For the past several days, every time I logged in on Netflix, I kept getting this viewing history-based recommendation to watch Harlan Coben’s Safe. I hadn’t heard of Harlan Coben before, I checked the cast and although the name Michael C. Hall sounded vaguely familiar, I didn’t remember having seen him in any movie nor TV show.
The synopsis of Safe says it is about a teenage girl who goes missing. I immediately thought of The Killing, based on he Danish television series Forbrydelsen (The Crime), which aired on AMC from 2011 to 2014. I enjoyed The Killing very much (except for Season 4 which was too much of a stretch already) and if Safe was going to be anything or something like it, I was willing to give it a try.
The first episode got me hooked. No, Safe is nothing like The Killing but it was suspenseful and entertaining in its own way. At that point, I was curious enough to find out who Harlan Coben and Michael C. Hall were. So, Harlan Coben is the author of the novel on which one of the most intriguing movies I have ever seen was based, Tell No One, and Michael C. Hall was the star of that highly popular TV show Dexter which I never bothered to watch.
Safe revolves around the lives of the residents of a gated community. In the prologue, Dr. Tom Delaney (Michael C. Hall) and his family are at the burial of his wife, Rachel. The tension between Tom and his older daughter, Jenny, is already obvious.
A year later, Jenny (Amy James-Kelly) goes missing after a party gone wild with booze and drugs. Her boyfriend, Chris Chahal (Freddie Thorp), who was at the same party cannot be found either. The fact that they go missing at the same time suggests that they might have run away together. After all, Jenny was not on good terms with her father and Chris just found out that his parents intended to divorce.
But when Chris turns up dead, the elopement theory goes to hell. Meanwhile, Jenny is still missing. Tom’s search for his daughter unearths long-buried secrets among the residents of the affluent community.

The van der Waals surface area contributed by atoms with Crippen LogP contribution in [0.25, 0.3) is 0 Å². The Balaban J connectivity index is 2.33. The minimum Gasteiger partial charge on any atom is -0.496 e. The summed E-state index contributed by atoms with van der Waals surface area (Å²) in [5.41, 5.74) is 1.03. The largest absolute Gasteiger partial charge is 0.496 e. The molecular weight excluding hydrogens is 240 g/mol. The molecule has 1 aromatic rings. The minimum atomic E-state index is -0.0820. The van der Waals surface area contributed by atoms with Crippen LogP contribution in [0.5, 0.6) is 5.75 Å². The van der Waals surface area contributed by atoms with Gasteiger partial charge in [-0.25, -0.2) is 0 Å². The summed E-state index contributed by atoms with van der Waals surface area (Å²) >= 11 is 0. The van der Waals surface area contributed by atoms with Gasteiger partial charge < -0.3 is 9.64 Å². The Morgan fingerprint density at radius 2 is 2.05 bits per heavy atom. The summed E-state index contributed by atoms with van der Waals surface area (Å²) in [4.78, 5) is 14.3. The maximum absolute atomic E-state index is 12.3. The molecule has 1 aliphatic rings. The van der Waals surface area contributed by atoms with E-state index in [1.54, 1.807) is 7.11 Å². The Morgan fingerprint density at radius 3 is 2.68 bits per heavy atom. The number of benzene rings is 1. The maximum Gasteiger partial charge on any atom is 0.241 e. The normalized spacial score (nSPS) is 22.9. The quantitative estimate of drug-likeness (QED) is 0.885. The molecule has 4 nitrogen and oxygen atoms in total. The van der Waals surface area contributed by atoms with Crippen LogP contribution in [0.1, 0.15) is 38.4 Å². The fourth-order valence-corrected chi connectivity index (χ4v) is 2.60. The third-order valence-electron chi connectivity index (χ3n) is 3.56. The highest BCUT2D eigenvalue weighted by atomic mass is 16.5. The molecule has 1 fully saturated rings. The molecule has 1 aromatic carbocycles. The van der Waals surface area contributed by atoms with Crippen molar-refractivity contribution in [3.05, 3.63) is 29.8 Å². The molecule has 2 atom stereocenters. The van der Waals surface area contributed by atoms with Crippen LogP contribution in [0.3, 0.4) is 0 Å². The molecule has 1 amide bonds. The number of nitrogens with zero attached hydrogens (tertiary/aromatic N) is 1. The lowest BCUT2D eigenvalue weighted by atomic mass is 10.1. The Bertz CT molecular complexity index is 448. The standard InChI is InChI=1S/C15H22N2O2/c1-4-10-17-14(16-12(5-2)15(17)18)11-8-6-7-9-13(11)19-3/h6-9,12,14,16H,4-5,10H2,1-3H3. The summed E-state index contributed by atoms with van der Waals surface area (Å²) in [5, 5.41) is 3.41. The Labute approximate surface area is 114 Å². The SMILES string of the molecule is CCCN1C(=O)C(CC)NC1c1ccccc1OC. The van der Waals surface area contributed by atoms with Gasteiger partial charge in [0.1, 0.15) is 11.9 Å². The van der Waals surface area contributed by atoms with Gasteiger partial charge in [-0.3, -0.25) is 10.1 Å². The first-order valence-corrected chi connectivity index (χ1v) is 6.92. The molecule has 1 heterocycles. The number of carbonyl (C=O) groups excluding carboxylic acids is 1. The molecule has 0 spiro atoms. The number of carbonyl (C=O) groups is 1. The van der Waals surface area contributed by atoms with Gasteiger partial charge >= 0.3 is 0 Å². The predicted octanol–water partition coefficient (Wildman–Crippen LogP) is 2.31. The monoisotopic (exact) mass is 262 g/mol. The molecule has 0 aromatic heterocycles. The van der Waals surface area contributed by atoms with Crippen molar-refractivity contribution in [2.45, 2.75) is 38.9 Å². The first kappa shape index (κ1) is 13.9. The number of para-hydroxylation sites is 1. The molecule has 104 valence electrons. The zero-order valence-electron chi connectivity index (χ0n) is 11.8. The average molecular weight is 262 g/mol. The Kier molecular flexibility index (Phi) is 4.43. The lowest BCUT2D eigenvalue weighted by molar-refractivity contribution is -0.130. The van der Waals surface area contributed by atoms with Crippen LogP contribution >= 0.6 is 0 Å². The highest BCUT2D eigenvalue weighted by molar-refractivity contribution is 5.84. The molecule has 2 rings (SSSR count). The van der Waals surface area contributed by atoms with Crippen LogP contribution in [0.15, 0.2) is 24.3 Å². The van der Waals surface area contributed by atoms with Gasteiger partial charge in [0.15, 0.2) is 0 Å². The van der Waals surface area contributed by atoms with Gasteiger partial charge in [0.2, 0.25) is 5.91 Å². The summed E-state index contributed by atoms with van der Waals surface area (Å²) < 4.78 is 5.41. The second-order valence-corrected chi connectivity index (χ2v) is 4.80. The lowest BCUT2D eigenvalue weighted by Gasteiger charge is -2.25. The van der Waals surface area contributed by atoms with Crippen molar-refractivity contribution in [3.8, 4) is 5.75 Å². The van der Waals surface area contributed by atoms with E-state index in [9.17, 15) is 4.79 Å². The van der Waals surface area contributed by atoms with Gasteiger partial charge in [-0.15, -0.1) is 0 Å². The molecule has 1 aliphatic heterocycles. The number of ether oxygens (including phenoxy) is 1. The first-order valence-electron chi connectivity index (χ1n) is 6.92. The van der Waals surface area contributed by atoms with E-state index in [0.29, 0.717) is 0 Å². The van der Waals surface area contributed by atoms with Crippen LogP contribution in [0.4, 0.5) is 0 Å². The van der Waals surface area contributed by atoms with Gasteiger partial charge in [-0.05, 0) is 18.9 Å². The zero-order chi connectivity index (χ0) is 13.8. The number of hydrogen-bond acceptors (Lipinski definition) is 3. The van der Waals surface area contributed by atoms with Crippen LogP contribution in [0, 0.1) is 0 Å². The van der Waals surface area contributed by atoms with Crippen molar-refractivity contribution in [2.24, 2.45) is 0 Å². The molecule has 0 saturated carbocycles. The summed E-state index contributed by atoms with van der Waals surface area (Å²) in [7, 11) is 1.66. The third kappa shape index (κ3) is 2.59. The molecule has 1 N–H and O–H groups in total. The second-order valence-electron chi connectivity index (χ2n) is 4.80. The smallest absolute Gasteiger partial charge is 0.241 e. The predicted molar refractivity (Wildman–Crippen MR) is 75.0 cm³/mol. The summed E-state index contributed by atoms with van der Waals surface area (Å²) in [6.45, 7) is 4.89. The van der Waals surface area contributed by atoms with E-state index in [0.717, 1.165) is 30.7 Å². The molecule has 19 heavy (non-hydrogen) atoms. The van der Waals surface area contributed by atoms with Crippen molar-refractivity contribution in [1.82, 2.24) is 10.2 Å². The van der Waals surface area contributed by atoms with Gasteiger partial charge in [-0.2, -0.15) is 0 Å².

Because I was already aware of who Harlan Coben was after the first episode, and because I’ve had some acquaintance with his past work, I already anticipated that the answer to Jenny’s disappearance and Chris’ death have nothing to do with current events but, rather, a consequence of another story that hovers in the background with a few hints dropped here and there.
But, unlike Tell No One, the hints are much too fleeting and seemingly inconsequential to make one pause. Blame it on the fact that Safe is a mini-series with a soapy approach at story-telling and the story is spread over eight episodes. Tell No One is a full-length film where the story was packed in 131 minutes.
The first four episodes of Safe were great — so good that I watched them in one night. But, after that, the pace changed. Too many side stories that got too much screen time soured the experience for me somehow. A teacher having an affair with a student. A detective looking for her father who has since outed as gay. It just seemed to me that the story-telling could have been tighter and better paced if there were only five or six episodes instead of eight which means cutting down the screen time of the side stories tremendously.
As suspenseful and entertaining as Safe turned out to be, I was still left a little underwhelmed. There’s this nagging feeling that, somehow, there was a dumbing-down effect, that it was really a shallow mini-series yet you’re left thinking it’s more because the scenery was fantastic and the acting was good (although the fake English accent of Michael C. Hall could be jarring at times).
But one thing I appreciated about Safe was its insistence on presenting the characters as real people, the females especially. Female detectives that wore sensible shoes instead of the stilettos, heavy make-up and tight fitting clothes that became de rigueur in CSI, for instance, and much too hard-sell on CSI Miami. On Safe, freckles and other skin imperfections were left as they were instead of being hidden in a ton of face foundation. In short, the women came out as real people rather than as painted dolls. The non-Hollywood touch was so refreshing.